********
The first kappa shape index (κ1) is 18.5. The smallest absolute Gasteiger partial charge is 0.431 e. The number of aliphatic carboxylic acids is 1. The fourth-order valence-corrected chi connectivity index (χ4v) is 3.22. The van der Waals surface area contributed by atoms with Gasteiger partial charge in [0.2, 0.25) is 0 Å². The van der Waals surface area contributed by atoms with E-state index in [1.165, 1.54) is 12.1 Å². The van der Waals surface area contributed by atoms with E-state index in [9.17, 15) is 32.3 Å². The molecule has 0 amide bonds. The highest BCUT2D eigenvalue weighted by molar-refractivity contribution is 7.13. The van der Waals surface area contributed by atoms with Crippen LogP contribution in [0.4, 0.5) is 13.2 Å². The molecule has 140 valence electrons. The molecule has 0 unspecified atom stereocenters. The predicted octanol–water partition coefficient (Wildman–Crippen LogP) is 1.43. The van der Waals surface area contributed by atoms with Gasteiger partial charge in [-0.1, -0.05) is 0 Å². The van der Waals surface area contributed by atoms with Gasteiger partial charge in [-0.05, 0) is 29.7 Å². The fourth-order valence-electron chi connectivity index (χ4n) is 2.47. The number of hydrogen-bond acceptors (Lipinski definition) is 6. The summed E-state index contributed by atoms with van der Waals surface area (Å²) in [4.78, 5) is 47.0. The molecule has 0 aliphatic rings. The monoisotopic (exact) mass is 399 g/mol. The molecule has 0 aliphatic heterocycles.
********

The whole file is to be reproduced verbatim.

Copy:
The first kappa shape index (κ1) is 18.5. The smallest absolute Gasteiger partial charge is 0.431 e. The number of aliphatic carboxylic acids is 1. The fourth-order valence-corrected chi connectivity index (χ4v) is 3.22. The van der Waals surface area contributed by atoms with Gasteiger partial charge in [0.2, 0.25) is 0 Å². The van der Waals surface area contributed by atoms with E-state index in [1.165, 1.54) is 12.1 Å². The van der Waals surface area contributed by atoms with E-state index in [9.17, 15) is 32.3 Å². The molecule has 0 amide bonds. The highest BCUT2D eigenvalue weighted by molar-refractivity contribution is 7.13. The van der Waals surface area contributed by atoms with Crippen LogP contribution in [0.4, 0.5) is 13.2 Å². The molecule has 140 valence electrons. The molecule has 0 unspecified atom stereocenters. The predicted octanol–water partition coefficient (Wildman–Crippen LogP) is 1.43. The van der Waals surface area contributed by atoms with Gasteiger partial charge in [-0.1, -0.05) is 0 Å². The van der Waals surface area contributed by atoms with Gasteiger partial charge in [-0.05, 0) is 29.7 Å². The fourth-order valence-electron chi connectivity index (χ4n) is 2.47. The number of hydrogen-bond acceptors (Lipinski definition) is 6. The summed E-state index contributed by atoms with van der Waals surface area (Å²) in [4.78, 5) is 47.0. The molecule has 0 aliphatic rings. The monoisotopic (exact) mass is 399 g/mol. The molecule has 0 aliphatic heterocycles.